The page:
Engaged: The Story of the Epic Proposal

Daniel:

Pretty awesome story of how my little brother and his fiance got engaged. Jon and Makaya, I am really happy for you guys :)

Originally posted on Live for Loving:

Hiking Smith Rock the morning after the proposal. Hiking Smith Rock the morning after the proposal.

So everyone has been asking about how Jon proposed. And I jump at the opportunity to tell it again and again. He went above and beyond, just like he always does, to show me that he knows me, listens to me and loves me enough to want to spend the rest of his life with me.

And I want to share the story with you.

To give you a little background, Jon and I met three years ago at Young Life’s Washington Family Ranch during Campaigners Weekend Camp. We were both working in the kitchen; I was baking, Jon was serving. From the beginning I knew there was something special about this guy and his heart for Jesus was ridiculously attractive.

Inside Washington Family Ranch's Kitchen where Jon and I first met. Inside Washington Family Ranch’s Kitchen where Jon and I first met.

Ever since that initial meeting, that place out on Antelope…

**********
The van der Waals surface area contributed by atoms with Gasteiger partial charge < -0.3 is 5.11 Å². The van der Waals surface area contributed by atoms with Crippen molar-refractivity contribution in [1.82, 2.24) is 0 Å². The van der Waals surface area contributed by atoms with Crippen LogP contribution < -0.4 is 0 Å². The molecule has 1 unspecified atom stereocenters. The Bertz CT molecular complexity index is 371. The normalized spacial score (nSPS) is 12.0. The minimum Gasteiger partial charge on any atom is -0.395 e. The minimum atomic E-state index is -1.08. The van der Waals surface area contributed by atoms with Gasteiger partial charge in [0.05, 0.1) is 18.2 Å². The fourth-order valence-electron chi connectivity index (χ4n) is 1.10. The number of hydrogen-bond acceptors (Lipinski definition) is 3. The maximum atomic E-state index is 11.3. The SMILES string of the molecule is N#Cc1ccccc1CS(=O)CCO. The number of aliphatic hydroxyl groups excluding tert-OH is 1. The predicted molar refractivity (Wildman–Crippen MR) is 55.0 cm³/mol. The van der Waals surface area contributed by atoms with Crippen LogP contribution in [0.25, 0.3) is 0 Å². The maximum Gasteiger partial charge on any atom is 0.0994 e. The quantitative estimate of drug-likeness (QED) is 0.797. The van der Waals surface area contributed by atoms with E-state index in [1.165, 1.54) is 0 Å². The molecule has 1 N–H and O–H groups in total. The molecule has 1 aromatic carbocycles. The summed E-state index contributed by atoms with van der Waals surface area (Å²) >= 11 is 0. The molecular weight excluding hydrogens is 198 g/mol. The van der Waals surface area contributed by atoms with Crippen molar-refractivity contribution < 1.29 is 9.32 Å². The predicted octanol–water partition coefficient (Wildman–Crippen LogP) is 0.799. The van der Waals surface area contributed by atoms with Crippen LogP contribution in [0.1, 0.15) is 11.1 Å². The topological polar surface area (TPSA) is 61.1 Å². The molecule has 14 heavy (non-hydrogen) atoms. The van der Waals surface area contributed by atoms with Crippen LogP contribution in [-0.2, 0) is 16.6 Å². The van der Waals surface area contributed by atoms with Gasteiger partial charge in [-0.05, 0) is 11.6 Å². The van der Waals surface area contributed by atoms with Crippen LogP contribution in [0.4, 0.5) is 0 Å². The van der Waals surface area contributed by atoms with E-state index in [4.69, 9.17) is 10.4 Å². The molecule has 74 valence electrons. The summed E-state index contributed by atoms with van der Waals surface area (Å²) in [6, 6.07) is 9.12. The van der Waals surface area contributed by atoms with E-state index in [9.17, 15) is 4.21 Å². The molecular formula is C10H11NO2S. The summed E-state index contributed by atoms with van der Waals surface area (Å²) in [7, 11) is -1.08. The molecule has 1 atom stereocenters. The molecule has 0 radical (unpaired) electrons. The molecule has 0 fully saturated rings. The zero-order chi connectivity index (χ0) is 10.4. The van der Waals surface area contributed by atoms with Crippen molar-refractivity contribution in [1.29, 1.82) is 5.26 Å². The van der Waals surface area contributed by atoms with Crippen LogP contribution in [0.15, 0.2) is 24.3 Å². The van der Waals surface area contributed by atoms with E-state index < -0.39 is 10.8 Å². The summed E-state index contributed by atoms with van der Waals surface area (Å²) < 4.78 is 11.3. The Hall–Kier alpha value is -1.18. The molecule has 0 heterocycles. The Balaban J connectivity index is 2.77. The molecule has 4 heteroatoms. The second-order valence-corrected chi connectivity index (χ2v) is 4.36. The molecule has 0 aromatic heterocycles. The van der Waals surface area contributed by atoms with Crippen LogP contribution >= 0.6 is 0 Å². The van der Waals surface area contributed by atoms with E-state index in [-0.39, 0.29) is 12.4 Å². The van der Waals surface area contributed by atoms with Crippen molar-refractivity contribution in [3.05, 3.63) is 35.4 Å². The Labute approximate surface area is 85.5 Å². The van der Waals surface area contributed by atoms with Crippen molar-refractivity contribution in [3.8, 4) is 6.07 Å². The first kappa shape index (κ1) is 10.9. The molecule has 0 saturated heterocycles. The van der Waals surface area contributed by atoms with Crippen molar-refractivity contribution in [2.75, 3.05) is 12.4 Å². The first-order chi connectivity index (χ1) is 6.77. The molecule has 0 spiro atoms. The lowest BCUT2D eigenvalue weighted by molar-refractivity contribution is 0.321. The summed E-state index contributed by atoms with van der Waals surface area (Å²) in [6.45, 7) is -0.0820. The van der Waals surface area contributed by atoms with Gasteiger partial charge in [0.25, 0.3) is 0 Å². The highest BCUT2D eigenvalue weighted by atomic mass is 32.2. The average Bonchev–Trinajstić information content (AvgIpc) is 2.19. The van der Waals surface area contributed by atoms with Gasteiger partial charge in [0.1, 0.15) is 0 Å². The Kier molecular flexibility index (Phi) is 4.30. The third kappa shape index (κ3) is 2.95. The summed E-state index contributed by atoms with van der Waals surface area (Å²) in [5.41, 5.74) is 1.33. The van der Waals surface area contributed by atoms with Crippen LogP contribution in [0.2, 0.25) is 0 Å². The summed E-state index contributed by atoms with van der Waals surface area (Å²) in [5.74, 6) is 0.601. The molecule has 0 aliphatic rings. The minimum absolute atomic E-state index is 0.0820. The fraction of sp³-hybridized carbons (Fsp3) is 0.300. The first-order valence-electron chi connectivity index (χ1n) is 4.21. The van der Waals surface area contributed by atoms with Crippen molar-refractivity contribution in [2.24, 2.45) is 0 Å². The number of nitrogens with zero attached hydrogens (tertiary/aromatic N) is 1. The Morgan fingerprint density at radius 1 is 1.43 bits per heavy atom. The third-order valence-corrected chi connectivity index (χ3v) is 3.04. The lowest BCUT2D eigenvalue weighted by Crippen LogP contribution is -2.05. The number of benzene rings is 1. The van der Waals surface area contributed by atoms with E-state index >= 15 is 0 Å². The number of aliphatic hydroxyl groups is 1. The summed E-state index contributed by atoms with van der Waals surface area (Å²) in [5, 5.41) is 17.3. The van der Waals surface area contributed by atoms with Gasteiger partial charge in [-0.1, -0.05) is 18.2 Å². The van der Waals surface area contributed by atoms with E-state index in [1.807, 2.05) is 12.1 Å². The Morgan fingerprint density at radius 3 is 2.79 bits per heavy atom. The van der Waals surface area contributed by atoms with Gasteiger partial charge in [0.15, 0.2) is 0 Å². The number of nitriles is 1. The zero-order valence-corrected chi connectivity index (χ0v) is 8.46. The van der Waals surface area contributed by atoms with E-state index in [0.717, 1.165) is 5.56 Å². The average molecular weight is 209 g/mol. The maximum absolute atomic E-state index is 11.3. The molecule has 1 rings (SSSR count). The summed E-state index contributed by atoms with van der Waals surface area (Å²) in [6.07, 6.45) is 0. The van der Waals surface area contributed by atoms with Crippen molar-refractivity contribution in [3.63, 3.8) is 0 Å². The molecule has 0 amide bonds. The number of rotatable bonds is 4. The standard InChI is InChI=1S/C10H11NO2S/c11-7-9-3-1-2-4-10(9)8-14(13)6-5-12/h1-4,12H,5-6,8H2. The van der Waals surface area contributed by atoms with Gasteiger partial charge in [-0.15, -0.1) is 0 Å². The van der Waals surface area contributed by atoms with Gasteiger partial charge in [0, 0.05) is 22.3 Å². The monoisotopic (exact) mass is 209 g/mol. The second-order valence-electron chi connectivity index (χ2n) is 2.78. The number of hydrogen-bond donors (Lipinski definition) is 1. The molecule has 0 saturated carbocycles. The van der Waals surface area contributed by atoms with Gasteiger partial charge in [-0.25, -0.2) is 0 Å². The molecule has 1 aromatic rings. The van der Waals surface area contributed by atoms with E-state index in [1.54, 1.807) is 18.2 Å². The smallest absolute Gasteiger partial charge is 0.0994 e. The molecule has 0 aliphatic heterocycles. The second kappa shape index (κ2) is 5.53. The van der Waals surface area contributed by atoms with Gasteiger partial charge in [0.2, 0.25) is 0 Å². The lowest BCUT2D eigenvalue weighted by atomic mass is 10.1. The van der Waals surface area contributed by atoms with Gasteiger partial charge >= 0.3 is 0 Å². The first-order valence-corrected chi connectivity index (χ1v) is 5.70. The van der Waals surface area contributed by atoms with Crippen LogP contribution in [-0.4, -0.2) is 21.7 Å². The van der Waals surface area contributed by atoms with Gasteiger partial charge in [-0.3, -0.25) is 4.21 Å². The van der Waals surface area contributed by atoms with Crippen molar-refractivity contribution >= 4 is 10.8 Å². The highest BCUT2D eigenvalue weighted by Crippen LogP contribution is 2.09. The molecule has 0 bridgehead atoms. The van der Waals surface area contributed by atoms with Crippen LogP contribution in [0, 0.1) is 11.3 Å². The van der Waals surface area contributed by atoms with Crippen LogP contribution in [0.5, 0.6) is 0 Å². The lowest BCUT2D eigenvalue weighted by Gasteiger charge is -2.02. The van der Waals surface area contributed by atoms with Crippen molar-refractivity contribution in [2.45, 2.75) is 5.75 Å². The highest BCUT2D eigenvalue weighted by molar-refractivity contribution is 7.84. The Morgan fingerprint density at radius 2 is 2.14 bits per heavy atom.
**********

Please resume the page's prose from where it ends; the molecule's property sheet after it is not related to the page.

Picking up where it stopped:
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The Problem of the Gaijin

Coming back to Nagano after almost 10 years, one of the biggest differences I notice is the amount of Gaijin (foreigners) around. Seeing other white people where I grew up was quite an event. I always stared at them in fascination, wondering how they ended up in such a random place in rural Japan (only later recognizing the irony in that they were probably wondering the same thing).

Granted, I now live in tourism central with the Snow Monkey Park just minutes away, where upwards of 50,000 international tourists visit every year. Shiga Kogen, the largest ski resort in Asia, is 30 minutes up the mountain. Yet things have changed too. All of the sudden Japan is on the world’s travel map. People have realized that Japan does not equal Tokyo, it’s cheaper to travel to than America or Europe, it has amazing food, history and culture, and that it gets some of the best powder snow in the world. Even with the tsunami of 2011, inbound tourism to Japan has increased 30% per annum over the last several years.